You can apply for immigration bail if the Home Office is holding you on immigration matters. The Immigration Bail replaces temporary admission, temporary release on bail or release on restrictions. You are more likely to get bail if you have a place to stay. Your application is also more likely to succeed if you have at least one ‘Financial Condition Supporter’.
Eligibility for immigration bail
Home Office, including Border Force, has the power to detain individuals when exercising immigration control. However, each time the power to detain arises, the Home Office also has the power not to detain and to allow the individual to be in the UK on a temporary basis on immigration bail.
We understand that detention can be stressful and using the services of an immigration expert are highly recommended. We pride ourselves on being approachable and proactive in understanding and meeting our clients’ needs. You will need to ensure that you meet all of the mandatory requirements and advice you on your chances of success before you proceed with challenging the unlawful detention or making a bail application. You will need to complete the relevant forms, submit grounds and collate your evidence for submission.
What factors influence a decision to detain
Any person detained, or liable to be detained, under any of the following provisions is eligible to be granted immigration bail by the Secretary of State:
- Detention by immigration officers of persons liable to examination or removal
- Detention pending deportation
- Detention by Secretary of State of persons liable to examination or removal
- Detention pending automatic deportation
What factors are considered before granting immigration bail
In considering whether to grant immigration bail to a person, and which conditions to attach to the immigration bail if granted, the Secretary of State or the First-tier Tribunal must have regard to the following:
- The likelihood of the person failing to comply with a bail condition
- Whether the person has been convicted of an offence (whether inside or outside the UK)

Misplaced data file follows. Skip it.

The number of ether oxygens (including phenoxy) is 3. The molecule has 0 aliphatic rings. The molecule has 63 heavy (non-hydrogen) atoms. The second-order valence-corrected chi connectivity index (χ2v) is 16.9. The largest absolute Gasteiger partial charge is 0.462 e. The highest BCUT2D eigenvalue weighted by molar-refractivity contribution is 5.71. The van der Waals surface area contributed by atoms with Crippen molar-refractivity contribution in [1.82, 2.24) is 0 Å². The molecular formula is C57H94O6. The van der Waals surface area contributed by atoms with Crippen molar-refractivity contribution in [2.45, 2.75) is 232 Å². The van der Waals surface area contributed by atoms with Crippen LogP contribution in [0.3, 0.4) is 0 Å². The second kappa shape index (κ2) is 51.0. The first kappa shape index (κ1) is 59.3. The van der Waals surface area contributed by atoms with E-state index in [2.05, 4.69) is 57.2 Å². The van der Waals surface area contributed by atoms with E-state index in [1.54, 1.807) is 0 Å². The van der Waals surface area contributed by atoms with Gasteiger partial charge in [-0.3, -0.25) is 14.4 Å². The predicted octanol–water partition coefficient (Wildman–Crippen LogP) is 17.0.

- The likelihood of the person committing an offence while on immigration bail
- Che likelihood of the person’s presence in the UK while on immigration bail
- Causing a danger to public health or being a threat to the maintenance of public order
- Whether the person’s detention is necessary in that person’s interest or for the protection of any other person (for example, if a person is awaiting transfer to a mental health hospital)
- Such other matters as the Secretary of State or the First-tier Tribunal consider relevant (for example, the Adults at Risk in immigration detention policy)
All relevant factors must be taken into account by the Home Office when considering the need for initial or continued detention, including:
- What is the likelihood of the person being removed and, if so, after what timescale?
- Is there any evidence of previous absconding?
- Is there any evidence of a previous failure to comply with conditions of immigration bail (or, formerly, temporary admission or release)?
- Has the subject taken part in a determined attempt to breach the immigration laws? (For example, entry in breach of a deportation order, attempted or actual clandestine entry).
- Is there a previous history of complying with the requirements of immigration control? (For example, by applying for a visa or further leave).
- What are the person’s ties with the UK? Are there close relatives (including dependants) here? Does anyone rely on the person for support? If the dependant is a child or vulnerable adult, do they depend heavily on public welfare services for their daily care needs in lieu of support from the detainee? Does the person have a settled address/employment?